Testing for chemical electrolysis:

The following test procedures will be looking for chemical electrolysis in a vehicle’s cooling system which is caused by poor maintenance and chemical imbalance:

  • Find out as much information as you can about prior maintenance history of the cooling system.
  • You should simply look at the antifreeze to determine if it is clear and clean or if it is cloudy, dirty or rusty. Tip: Pour a small amount into a clear container so you can see the clarity of it.
  • The best way for testing is to use coolant test strips which measures the coolant’s pH, Reserve Alkalinity and Freeze Point / Boiling Point coolant to water mixture.
  • Another way is to use a pH test strip which should test about 7.0 anything below that is considered acidic.  We would like to see it a little higher than 7.0 please note that new antifreeze, depending on the brand, is about 7.0 pH.
  • Test the coolant freeze point gravity between the water and coolant percentages by using refractometer or hydrometer. It needs to be at least 50% antifreeze

If any of the above tests prove to be positive, please do not take any chances and do a cooling system flush and replace with fresh coolant.  Please refer to “How to properly back flush a cooling system” for further explanation and videos in this website for proper flushing procedures.

Testing for stray voltage electrolysis:

The following test procedures will be looking for stray voltage in the cooling system which is caused by poorly grounded components, alternator over-charging, and static electricity looking for a ground.

Begin by using a Digital Volt-Ohm Meter (DVOM).  Hook the negative lead to the negative battery post and dangle the positive lead into the coolant.  When you put the test lead into the coolant make sure that you do not touch the sides of the radiator, transmission oil cooler or anything on the end of the probe.  It even works better when you use a copper tube on the end of an alligator clip which will give you the most accurate reading.

Copper tube vs. test lead

Tip:You should use top quality test leads to your meter and the connection site should be clean and free of debris.

Shows the differences between a copper tube and a standard test probe lead. The yellow meter has the copper tube attached to it and it shows a 1/10ths volt (0.10V) higher reading

Most manufacturers agree that a reading of 3/10ths (0.300v) of a volt is acceptable and anything over that can cause major damage.  In the following procedures we are looking to see if it ever receives more than 3/10ths voltage and if so corrective measures need to be taken.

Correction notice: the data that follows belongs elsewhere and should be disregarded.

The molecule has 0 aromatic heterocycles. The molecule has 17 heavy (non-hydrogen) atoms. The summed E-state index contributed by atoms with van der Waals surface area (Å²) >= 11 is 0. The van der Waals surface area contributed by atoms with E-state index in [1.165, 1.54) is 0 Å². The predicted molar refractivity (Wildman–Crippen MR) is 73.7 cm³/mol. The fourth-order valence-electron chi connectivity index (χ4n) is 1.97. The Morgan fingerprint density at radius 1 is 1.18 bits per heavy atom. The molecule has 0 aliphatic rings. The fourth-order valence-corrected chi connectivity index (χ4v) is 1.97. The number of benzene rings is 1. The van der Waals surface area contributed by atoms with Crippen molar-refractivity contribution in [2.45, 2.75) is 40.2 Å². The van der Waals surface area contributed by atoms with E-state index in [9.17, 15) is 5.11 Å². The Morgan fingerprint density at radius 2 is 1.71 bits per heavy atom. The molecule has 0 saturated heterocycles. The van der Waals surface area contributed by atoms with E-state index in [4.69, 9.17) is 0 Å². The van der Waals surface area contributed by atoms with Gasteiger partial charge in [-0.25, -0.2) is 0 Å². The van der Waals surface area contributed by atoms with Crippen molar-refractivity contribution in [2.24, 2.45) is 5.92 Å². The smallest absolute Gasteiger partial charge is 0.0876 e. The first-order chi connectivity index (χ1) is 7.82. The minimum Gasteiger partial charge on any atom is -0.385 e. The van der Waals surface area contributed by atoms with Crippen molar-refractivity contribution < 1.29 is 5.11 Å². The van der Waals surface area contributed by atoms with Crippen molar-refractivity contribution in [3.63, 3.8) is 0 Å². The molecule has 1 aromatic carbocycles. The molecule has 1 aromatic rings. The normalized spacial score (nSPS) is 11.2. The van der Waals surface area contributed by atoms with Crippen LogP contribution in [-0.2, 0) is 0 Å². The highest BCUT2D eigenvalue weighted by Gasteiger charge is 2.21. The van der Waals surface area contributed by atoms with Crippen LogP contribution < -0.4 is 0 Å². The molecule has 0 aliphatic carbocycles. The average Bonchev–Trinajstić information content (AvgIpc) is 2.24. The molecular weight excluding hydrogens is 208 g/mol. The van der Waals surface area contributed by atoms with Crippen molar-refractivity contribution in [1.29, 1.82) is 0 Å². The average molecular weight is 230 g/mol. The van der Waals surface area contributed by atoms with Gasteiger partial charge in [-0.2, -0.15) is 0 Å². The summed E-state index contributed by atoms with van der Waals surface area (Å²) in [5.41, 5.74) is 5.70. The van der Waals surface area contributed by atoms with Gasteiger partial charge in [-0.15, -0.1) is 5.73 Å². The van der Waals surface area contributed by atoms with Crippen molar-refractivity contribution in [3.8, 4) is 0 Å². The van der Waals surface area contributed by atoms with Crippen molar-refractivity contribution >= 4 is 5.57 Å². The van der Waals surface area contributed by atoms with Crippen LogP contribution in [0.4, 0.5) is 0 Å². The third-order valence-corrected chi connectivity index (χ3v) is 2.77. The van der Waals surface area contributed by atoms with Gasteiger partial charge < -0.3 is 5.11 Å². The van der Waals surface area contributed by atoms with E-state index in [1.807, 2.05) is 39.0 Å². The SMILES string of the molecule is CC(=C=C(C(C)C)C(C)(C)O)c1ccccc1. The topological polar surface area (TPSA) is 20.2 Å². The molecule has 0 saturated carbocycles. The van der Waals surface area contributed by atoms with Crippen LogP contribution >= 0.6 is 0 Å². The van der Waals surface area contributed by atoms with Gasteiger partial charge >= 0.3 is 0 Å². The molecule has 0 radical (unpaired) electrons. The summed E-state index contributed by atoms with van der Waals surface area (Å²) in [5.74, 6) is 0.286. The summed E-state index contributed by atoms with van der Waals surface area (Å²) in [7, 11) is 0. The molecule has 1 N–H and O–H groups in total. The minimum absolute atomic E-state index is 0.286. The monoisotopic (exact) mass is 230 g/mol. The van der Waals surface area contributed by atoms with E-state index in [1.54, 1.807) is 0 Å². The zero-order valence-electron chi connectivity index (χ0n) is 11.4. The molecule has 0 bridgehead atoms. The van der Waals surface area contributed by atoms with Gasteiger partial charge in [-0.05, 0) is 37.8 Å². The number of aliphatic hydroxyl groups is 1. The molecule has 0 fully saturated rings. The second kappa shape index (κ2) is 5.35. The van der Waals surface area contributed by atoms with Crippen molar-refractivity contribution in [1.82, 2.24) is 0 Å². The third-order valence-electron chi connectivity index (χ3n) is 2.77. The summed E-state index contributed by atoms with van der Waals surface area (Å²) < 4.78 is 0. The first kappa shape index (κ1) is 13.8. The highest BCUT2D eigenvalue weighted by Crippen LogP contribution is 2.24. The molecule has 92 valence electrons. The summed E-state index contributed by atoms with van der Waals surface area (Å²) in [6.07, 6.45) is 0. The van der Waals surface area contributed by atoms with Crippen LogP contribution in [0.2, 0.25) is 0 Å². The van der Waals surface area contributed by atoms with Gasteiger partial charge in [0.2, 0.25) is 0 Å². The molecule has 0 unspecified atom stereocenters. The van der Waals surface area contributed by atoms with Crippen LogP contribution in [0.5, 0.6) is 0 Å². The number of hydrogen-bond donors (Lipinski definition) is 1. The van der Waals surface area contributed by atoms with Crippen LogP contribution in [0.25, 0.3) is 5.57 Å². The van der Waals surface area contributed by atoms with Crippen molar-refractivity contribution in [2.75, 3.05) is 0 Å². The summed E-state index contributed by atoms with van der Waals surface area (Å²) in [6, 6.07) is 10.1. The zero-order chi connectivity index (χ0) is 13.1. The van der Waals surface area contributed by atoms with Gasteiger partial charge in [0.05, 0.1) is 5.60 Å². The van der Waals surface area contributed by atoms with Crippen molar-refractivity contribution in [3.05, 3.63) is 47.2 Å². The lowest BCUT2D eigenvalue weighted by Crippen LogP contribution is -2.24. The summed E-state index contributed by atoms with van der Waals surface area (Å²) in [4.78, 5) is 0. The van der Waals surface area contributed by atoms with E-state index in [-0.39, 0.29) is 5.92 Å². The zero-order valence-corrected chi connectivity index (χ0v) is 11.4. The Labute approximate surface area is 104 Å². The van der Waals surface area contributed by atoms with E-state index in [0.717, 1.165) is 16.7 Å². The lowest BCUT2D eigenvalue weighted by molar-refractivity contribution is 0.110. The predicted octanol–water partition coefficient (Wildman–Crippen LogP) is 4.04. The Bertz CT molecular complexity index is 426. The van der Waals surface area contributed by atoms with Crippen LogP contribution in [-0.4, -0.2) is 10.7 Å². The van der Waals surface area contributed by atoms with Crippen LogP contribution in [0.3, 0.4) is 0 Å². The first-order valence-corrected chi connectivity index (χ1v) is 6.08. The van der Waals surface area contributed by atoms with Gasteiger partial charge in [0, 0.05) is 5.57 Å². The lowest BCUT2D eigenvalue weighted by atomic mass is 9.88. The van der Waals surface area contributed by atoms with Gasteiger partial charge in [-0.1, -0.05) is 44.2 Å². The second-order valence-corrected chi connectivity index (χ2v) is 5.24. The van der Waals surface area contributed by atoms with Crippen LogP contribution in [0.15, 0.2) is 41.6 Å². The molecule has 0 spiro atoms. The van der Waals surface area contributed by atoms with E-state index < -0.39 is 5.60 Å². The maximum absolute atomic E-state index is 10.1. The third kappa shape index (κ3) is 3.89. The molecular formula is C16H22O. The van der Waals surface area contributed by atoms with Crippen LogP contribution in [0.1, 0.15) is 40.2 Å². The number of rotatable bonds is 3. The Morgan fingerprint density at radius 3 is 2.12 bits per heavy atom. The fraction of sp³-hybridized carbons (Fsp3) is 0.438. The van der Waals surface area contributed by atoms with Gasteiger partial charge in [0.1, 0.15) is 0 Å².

• Before you start the vehicle look at the voltage reading and if it is higher than 0.300v it means the antifreeze is holding a charge and needs to be thoroughly flushed.
  • Start the vehicle with all electrical accessories “off” and note the voltage.  Bring the engine RPM up to approximately 1,500 to 2,000 and note the voltage again.
  • With the engine at the high RPM turn on and off every electrical component in the entire vehicle and do not overlook anything.  Examples:  Heating and air-conditioning in all positions and all blower speeds, stereo (MP3 player, remote CD), electrical antenna, windows, door locks, seats, back-up alarm/lights, horn, headlights, taillights, turn signals, front and rear window defoggers, and any added additional electrical equipment, etc.  If you see a voltage spike it is most likely improperly grounded.  Note if any spike is higher than 0.300v then you have a severe problem.
  • You must perform the same test by putting the positive battery terminal on the positive post of the battery and dangle the negative lead in the coolant.
  • Take the DVOM and check the alternator output for over-charging. Start the vehicle and hook up the test leads to the negative and positive posts of the battery and then check the voltage.   Most manufacturers consider 14.7 volts is over-charging as anything over that the battery cannot accept and the stray voltage gets absorbed somewhere.  If it is above the 14.7 volts you must repair either the alternator or voltage regulator or maybe both.

This vehicle has a reading of 0.40v that is 0.10v over the acceptable limit

This vehicle has a reading of 0.81 when starting. It had a bad ground at the battery

Shows a normal operating charging system

To solve these problems BMR Distributing, Inc. has a full product line to eliminate electrolysis in a vehicle’s cooling system and recommends using the following:

Please see “Products” page for a more detailed explanation on Ve-Labs and Inter-Ject products.